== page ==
top of page

About Lutes

A bit on its history...

The lute has its roots in the Middle-East. The instrument called oud traveled through the Silk Road all the way from Persia to Asia and became an instrument called pipa in China and biwa in Japan. The oud also traveled to Europe and became the lute.

A bit on its history...
silk-road-routes.jpg

It is said that the lute was well accepted in Europe because of its ease in creating dynamics, playing both harmonies and melodies, and singing along to. All of these qualities made the instrument perfectly suitable for expressing one’s emotions. 


As one of the instruments with the longest histories, lute music enjoyed the peak of its popularity between the 15th and 18th centuries. Over 25,000 solo pieces are estimated to be surviving from the Renaissance era alone, and even more from the Baroque era.

capirolaunicornpage.png

Photo: A page from one of the most known lute book, ”Capirola Lute Manuscript” c.1517

The lute was used in various situations throughout history: in royal courts, in theaters, and domestically. Many famous people played the lute; Queen Elizabeth the First played and danced to the lute every morning. Galileo Galilei came from a family of lutenists and was a skilled lute player and composer himself (although he became famous for something else!). Leonardo da Vinci, Martin Luther, William Sheakespear, Louis XIV the Sun King… even the current famous pop star, Sting, all play the lute, and the list goes on!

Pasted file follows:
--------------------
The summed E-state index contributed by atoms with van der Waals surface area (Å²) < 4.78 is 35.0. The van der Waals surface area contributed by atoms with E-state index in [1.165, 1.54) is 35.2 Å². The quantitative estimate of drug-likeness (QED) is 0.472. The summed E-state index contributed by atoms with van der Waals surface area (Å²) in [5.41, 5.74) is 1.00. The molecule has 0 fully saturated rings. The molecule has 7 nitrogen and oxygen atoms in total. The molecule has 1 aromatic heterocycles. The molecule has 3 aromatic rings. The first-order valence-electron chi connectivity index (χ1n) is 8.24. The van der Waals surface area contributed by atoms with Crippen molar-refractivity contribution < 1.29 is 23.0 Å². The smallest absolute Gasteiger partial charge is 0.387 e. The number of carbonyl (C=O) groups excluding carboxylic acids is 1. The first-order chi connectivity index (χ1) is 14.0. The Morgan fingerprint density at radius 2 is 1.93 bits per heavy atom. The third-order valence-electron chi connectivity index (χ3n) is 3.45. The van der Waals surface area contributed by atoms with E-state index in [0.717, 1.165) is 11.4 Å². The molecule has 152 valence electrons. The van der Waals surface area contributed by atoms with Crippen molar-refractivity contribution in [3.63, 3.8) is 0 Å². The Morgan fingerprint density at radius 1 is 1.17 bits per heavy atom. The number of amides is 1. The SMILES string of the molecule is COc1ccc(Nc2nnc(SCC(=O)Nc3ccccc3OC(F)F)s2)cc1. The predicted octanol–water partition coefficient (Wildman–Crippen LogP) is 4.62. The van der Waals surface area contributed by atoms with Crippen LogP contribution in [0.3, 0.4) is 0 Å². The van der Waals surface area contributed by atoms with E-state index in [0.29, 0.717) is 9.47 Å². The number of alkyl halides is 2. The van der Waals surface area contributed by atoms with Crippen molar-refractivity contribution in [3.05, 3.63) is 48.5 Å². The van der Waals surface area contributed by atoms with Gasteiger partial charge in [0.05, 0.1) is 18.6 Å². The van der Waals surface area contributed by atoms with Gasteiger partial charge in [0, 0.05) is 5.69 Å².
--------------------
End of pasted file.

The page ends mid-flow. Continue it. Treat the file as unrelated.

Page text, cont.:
Queen-Elizabeth-playing-the-lute.jpg

Queen Elizabeth the 1st playing the lute: a miniature by Nicholas Hilliard (c. 1580). Gloucestershire, Berkeley Castle. 

Different type of lutes

Different types of lutes

Lutes are stringed in pairs called “courses” (similar to how mandolins are strung).  There are many different kinds of lutes. Medieval lutes have 5 courses. Renaissance lutes can have between 6 and 10 courses and come in soprano, alto, tenor, or bass sizes. In the Baroque era lutes get larger and have more strings. They can have up to 19 courses and be longer than 2 meters! 

kids lute back.jpg

In the 21st century

 

Today, lute music is having its second peak in history. Interest in the lute and its education for children has particularly grown in the past decades across European countries. France is the most prominent and leading among them. Many types and sizes of lutes are available, and there are a variety of musical styles to enjoy them: medieval, renaissance, baroque, classical, romantic, and why not? - pop music. Lessons will be given by both modern and historical lute tutors and include learning various types of songs, tunes, duets, trios, and consort music for all ages and levels. There are endless possibilities to collaborate with other instruments as well.

Click to get a glimpse of different lute music >>>YouTube playlist 

In the 21st century
bottom of page